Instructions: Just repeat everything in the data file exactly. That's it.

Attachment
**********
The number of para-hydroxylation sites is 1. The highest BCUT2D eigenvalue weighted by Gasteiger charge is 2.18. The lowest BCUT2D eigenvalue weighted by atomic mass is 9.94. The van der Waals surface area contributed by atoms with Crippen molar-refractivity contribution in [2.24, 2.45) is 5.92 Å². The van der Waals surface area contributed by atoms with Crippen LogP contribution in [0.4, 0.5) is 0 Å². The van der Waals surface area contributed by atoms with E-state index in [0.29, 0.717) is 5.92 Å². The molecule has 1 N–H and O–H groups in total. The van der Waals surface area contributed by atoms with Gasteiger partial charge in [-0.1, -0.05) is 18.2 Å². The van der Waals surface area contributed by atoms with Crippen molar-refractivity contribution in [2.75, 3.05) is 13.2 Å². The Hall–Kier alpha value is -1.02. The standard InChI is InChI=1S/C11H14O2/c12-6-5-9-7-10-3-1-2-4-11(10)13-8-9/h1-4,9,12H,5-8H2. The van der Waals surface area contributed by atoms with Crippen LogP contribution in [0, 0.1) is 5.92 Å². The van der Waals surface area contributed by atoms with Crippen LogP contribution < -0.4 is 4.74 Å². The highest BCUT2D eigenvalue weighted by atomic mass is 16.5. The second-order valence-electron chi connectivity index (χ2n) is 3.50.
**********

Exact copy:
The number of para-hydroxylation sites is 1. The highest BCUT2D eigenvalue weighted by Gasteiger charge is 2.18. The lowest BCUT2D eigenvalue weighted by atomic mass is 9.94. The van der Waals surface area contributed by atoms with Crippen molar-refractivity contribution in [2.24, 2.45) is 5.92 Å². The van der Waals surface area contributed by atoms with Crippen LogP contribution in [0.4, 0.5) is 0 Å². The van der Waals surface area contributed by atoms with E-state index in [0.29, 0.717) is 5.92 Å². The molecule has 1 N–H and O–H groups in total. The van der Waals surface area contributed by atoms with Gasteiger partial charge in [-0.1, -0.05) is 18.2 Å². The van der Waals surface area contributed by atoms with Crippen molar-refractivity contribution in [2.75, 3.05) is 13.2 Å². The Hall–Kier alpha value is -1.02. The standard InChI is InChI=1S/C11H14O2/c12-6-5-9-7-10-3-1-2-4-11(10)13-8-9/h1-4,9,12H,5-8H2. The van der Waals surface area contributed by atoms with Crippen LogP contribution in [0, 0.1) is 5.92 Å². The van der Waals surface area contributed by atoms with Crippen LogP contribution < -0.4 is 4.74 Å². The highest BCUT2D eigenvalue weighted by atomic mass is 16.5. The second-order valence-electron chi connectivity index (χ2n) is 3.50.